Beazer Homes USA Inc.'s results missed expectations and orders slumped following the expiration of the homebuyer tax credit.

The Atlanta-based home builder reported a 73% surge in home closings as buyers raced to qualify for a federal tax credit offering buyers up to $8,000.

But orders fell 32% after the tax credit expired, mirroring similar declines from other home builders that have reported results in recent weeks, a sign that consumer buying interest cooled.

Beazer's chief executive officer, Ian McCarthy, said Thursday that orders and traffic in May and June were "substantially" below prior-year levels despite low home prices and record-low mortgage rates.

"Homebuyers continue to be concerned about employment, the impact of additional foreclosures and general conditions in the economy," McCarthy said in a press release.

"We believe employment growth and improved consumer confidence remain the keys to a sustainable recovery in the home-building industry," McCarthy continued.

Dan Oppenheim, an analyst with Credit Suisse, said that he does not expect much improvement. "We expect the weak levels of demand seen in May and June to persist," Oppenheim wrote in a client note.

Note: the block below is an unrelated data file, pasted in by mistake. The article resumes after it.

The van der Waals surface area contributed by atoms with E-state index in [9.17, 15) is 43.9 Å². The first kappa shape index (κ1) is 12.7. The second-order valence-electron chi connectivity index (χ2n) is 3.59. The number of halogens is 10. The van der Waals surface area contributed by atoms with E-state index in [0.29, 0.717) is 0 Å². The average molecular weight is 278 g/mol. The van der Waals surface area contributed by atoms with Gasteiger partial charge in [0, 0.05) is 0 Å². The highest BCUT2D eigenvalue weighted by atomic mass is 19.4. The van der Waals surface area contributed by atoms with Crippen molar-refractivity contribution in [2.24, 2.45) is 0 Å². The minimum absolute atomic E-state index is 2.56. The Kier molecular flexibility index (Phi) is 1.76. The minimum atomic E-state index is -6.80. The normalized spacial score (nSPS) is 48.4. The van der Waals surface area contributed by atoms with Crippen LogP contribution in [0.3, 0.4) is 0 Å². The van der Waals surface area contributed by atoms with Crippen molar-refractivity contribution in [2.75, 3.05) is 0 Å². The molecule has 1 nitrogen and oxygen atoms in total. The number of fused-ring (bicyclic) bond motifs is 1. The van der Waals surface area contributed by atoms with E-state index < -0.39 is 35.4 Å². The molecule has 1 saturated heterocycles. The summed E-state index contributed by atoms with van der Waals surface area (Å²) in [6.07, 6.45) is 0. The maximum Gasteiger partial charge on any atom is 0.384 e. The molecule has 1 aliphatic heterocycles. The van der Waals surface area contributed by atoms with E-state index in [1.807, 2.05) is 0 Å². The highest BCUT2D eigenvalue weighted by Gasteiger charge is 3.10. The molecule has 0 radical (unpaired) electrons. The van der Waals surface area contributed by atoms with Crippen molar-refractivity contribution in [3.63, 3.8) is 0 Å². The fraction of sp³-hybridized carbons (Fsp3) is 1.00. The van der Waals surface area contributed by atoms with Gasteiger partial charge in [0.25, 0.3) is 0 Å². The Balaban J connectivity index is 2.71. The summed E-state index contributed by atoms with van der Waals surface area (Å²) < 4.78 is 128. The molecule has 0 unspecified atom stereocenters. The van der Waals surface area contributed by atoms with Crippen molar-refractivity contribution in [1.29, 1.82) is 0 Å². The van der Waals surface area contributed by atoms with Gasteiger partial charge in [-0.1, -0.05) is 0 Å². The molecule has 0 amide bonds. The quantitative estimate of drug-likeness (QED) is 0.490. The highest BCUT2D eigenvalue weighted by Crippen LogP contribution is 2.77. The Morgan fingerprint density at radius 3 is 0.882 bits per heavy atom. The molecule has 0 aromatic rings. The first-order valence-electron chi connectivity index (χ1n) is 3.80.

Shares of Beazer fell as much as 5% in early trading. They later regained some ground and by afternoon were down 3.18%, to $4.12.

Beazer had posted three consecutive profits before falling back into the red in the latest quarter.

For the quarter that ended June 30, Beazer reported a loss of $27.8 million, or 41 cents a share, compared with a year-earlier loss of $28 million, or 72 cents a share, which included a $55.2 million debt-extinguishment gain.

The latest quarter had 76% more shares outstanding as the company sold 30 million shares earlier this year to raise capital.

Revenue rose 52%, to $339.9 million.

Analysts polled by Thomson Reuters had forecast, on average, a loss of 25 cents and revenue of $325 million.

Gross margin, excluding writedowns, increased to 13.3% from 7.9%.

Margins probably suffered because of the higher levels of closings on speculative homes — which can require bigger discounts to sell — and lower pricing, Oppenheim wrote.

"We anticipate further margin erosion in fiscal fourth quarter and [the first quarter of fiscal 2011] as pricing comes under additional pressure based on the weak demand," he wrote.

The builder's cancellation rate climbed to 28.9% from 23%, possibly indicating that more potential homebuyers walked away from or did not qualify for deals.

The average sale price in the quarter dropped 12%.

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